Spindle Palm

Hyophorbe verschaffeltii

Family: Arecaceae (ar-ek-AY-see-ee) (Info)
Genus: Hyophorbe (hy-oh-FOR-bee) (Info)
Species: verschaffeltii (ver-shaf-FELT-ee-eye) (Info)


Tropicals and Tender Perennials


Foliage Color:

Unknown - Tell us

Bloom Characteristics:

Unknown - Tell us

Water Requirements:

Average Water Needs; Water regularly; do not overwater

Requires consistently moist soil; do not let dry out between waterings

Where to Grow:

Unknown - Tell us


6-8 ft. (1.8-2.4 m)

8-10 ft. (2.4-3 m)

10-12 ft. (3-3.6 m)

12-15 ft. (3.6-4.7 m)


10-12 ft. (3-3.6 m)

12-15 ft. (3.6-4.7 m)


USDA Zone 10a: to -1.1 C (30 F)

USDA Zone 10b: to 1.7 C (35 F)

USDA Zone 11: above 4.5 C (40 F)

Sun Exposure:

Full Sun

Sun to Partial Shade



Bloom Color:

Pale Yellow

Bloom Time:

Late Winter/Early Spring


Grown for foliage


Other details:

Unknown - Tell us

Soil pH requirements:

Unknown - Tell us

Patent Information:

Unknown - Tell us

Propagation Methods:

From seed; germinate in vitro in gelatin, agar or other medium

Seed Collecting:

Remove fleshy coating on seeds before storing

Allow unblemished fruit to ripen; clean and dry seeds

Ferment seeds before storing


This plant has been said to grow in the following regions:

Encinitas, California

Huntington Beach, California

La Mirada, California

Oceanside, California

San Diego, California

Santa Barbara, California (2 reports)

Whittier, California

Yorba Linda, California

Big Pine Key, Florida

Cape Coral, Florida

Cocoa, Florida

Fort Pierce, Florida

Lakeland, Florida

Melbourne, Florida

Miami, Florida

Orlando, Florida

Palm Bay, Florida

Port Charlotte, Florida

Port Saint Lucie, Florida

Saint Petersburg, Florida

Tampa, Florida

Venice, Florida

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Gardeners' Notes:


On Nov 22, 2007, mpgibbssr from Kingsland, GA wrote:

I didn't do enough research on this palm. It is too cold in southeast Georgia (Kingsland) for this palm. It was hit by frost at 31 degrees. I hope to save it. I'm going to put it in a pot and keep it indoors in the winter. It has a new growth about 11/2 inches long.


On May 28, 2007, tmccullo from Houston, TX (Zone 9a) wrote:

Just bought one for our collection. However, we will keep it in a pot. It will no doubt do well in Houston until winter where we will keep it indoors once the temps drop below 40 degree. It was so odd to see one for sale here and for a great price. They are very common when we visit Miami and many times are pot grown.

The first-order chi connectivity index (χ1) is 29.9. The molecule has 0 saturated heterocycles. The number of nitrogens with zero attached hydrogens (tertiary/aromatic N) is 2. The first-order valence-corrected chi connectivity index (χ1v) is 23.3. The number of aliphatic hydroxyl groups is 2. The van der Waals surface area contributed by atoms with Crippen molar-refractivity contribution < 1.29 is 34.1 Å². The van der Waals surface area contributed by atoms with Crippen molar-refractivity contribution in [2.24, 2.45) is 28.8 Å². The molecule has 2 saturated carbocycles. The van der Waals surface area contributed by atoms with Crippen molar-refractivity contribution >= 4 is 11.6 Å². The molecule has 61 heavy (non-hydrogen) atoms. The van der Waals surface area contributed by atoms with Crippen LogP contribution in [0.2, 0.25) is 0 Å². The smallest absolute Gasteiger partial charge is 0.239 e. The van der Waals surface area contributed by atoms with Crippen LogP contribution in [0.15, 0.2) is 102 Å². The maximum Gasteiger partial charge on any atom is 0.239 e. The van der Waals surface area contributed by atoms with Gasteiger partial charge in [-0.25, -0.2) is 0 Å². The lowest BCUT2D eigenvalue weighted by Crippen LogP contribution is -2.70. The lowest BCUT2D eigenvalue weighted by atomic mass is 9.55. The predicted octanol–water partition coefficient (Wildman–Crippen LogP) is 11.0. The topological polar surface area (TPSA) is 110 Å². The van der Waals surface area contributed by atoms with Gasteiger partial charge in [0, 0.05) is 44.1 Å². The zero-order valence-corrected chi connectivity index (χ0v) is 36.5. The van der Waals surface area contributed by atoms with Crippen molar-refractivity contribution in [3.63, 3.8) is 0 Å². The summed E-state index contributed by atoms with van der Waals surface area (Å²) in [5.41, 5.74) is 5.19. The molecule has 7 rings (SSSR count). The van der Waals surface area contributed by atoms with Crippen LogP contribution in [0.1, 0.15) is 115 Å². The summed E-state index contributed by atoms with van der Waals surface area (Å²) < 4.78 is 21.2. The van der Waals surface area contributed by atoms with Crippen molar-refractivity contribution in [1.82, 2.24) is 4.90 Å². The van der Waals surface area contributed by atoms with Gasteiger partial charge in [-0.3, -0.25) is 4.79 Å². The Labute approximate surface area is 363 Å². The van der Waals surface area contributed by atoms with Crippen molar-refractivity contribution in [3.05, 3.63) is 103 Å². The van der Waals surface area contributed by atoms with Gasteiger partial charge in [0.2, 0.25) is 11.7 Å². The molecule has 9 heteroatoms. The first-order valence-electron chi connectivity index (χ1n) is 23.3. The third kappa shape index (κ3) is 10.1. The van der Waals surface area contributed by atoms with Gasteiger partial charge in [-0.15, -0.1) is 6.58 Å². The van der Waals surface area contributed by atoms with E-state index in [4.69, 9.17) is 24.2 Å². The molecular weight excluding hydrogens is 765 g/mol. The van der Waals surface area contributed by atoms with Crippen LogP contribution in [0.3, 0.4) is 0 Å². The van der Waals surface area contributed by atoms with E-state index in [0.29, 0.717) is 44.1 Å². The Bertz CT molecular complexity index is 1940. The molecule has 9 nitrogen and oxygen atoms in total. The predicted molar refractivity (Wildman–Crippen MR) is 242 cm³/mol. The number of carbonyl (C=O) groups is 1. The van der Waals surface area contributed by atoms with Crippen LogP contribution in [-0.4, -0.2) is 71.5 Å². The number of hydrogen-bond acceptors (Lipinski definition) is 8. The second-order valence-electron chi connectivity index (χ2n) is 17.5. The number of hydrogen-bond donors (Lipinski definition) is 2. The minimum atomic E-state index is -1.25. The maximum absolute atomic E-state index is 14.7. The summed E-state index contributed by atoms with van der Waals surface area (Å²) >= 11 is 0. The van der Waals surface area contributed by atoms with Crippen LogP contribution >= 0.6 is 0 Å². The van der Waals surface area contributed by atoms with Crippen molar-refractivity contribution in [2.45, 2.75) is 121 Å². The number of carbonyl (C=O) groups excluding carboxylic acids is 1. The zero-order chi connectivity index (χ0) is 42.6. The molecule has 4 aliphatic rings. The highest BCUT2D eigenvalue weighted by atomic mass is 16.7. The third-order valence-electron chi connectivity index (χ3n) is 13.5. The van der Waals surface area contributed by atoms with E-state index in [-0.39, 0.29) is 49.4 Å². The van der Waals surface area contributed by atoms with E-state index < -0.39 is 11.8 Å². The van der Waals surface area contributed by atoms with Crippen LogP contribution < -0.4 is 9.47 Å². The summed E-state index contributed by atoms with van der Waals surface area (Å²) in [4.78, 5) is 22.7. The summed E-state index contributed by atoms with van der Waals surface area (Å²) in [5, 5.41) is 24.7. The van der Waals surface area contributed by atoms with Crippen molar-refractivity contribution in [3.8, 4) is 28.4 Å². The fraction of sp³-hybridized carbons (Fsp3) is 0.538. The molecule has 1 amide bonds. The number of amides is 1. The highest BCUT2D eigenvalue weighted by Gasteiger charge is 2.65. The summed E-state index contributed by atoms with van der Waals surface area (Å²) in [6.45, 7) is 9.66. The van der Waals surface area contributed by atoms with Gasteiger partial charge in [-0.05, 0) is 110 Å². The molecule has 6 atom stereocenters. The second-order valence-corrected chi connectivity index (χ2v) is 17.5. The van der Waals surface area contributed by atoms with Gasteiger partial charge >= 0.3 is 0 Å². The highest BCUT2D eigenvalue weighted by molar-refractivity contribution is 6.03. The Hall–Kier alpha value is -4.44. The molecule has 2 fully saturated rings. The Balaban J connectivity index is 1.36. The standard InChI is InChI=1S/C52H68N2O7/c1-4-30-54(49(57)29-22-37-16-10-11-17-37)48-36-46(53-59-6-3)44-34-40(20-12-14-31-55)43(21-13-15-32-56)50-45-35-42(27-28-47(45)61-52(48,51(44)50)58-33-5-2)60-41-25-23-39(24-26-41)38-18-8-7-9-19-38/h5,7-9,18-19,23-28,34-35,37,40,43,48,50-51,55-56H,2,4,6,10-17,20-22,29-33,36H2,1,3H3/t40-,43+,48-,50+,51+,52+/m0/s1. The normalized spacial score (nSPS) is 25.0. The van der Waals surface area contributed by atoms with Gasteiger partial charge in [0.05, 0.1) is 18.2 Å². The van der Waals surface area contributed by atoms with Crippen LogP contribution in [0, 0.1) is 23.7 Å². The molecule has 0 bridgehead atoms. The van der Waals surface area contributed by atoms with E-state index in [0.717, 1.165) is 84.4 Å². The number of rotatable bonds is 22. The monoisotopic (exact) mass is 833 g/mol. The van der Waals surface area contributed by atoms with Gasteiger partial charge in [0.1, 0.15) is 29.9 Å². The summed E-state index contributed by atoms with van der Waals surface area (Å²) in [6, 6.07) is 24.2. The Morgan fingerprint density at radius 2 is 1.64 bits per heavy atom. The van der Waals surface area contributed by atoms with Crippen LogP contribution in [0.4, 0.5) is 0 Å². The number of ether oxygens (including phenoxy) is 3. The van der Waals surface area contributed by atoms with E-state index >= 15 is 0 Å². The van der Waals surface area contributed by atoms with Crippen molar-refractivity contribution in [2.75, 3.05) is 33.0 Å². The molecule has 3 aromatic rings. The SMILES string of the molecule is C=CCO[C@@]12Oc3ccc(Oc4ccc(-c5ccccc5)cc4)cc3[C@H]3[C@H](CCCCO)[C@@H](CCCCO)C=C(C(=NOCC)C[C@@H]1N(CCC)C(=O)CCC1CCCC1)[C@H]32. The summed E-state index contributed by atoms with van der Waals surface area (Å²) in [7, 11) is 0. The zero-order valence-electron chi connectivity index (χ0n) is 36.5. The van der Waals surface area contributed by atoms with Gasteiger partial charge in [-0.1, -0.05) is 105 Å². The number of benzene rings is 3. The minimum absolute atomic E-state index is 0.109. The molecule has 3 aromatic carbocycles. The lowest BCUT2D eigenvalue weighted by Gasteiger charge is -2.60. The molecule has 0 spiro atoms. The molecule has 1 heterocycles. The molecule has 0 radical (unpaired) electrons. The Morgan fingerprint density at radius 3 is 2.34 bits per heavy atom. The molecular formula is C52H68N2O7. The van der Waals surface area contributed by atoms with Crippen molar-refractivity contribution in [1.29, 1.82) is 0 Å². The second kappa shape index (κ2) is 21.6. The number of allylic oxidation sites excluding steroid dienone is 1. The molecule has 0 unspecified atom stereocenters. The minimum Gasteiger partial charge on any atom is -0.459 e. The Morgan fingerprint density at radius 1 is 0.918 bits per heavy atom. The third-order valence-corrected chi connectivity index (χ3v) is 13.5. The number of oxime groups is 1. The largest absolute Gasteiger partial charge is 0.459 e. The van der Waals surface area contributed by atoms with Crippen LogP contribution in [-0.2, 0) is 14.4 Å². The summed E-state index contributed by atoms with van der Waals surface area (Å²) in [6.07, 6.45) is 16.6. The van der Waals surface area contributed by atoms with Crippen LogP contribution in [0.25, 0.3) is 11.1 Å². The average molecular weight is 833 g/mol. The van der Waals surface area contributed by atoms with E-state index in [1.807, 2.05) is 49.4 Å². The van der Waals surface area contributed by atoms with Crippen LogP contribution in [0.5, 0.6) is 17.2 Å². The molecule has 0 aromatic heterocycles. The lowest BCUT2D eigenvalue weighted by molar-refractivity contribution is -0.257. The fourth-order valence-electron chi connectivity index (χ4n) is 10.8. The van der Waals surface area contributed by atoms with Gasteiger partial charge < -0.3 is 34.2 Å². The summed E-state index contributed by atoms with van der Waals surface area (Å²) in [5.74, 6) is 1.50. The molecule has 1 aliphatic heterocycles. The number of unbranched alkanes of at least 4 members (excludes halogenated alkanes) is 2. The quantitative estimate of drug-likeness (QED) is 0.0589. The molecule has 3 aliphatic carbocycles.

On Jan 25, 2006, deezpalms from Oceanside, CA (Zone 10b) wrote:

This plant has done well here in San Diego but only in the right spot. They seem to hold a decent amount of fronds here untill winter hits but makes it through the coldest temps I've gotten with at least 3 fronds. It's relative the Hyophorbe Indica does very well in my garden putting on 5"+ of trunk a year in a 24" box!!


On Jan 24, 2006, timrann from Other,
Mauritius wrote:

Very nice palm ressemble a bit like the Pseudophoenix Lediniana. Faster grower compared to H. Lagenicaulis . There are 2 other sub species 1 is stronger and thick trunck not so spindle form, believed to be a cross between H. Laganicaulis and H.Verschafeltii and the other one stays almost dwarf compared to H. Verschafeltii and the is petioles are more pink from it's ancestors.


On Aug 23, 2004, Kylecawaza from Corte Madera, CA (Zone 10a) wrote:

A great palm for the coastal areas of SOuthern Califonria. They do not like the lower night temps and lower humidity farther inland.


On Aug 11, 2003, palmbob from Acton, CA (Zone 8b) wrote:

This is a spectacular specimen palm for tropical climates. It is too tender for most areas of Southern California but in the right areas it does well. It has a turquoise, rapidly tapering crownshaft and holds about 3-6 recurved leaves with wide, lime-green leaflets. This palm, at least as a seedling, is one of the most colorful palms in cultivation. Flowers just like the other Hyphorbes with large, torpedo-like spears that tend to shoot straight out of the trunks, just below the crownshafts. It's a pretty slow palm, even in the tropics. Does well in pots.

Hardiness of this species is quite variable depending on the climate. THose growing it in Arizona find it less hardy than bottle palms, while here in So Cal it is far hardier. Neither species has much problems in so... read more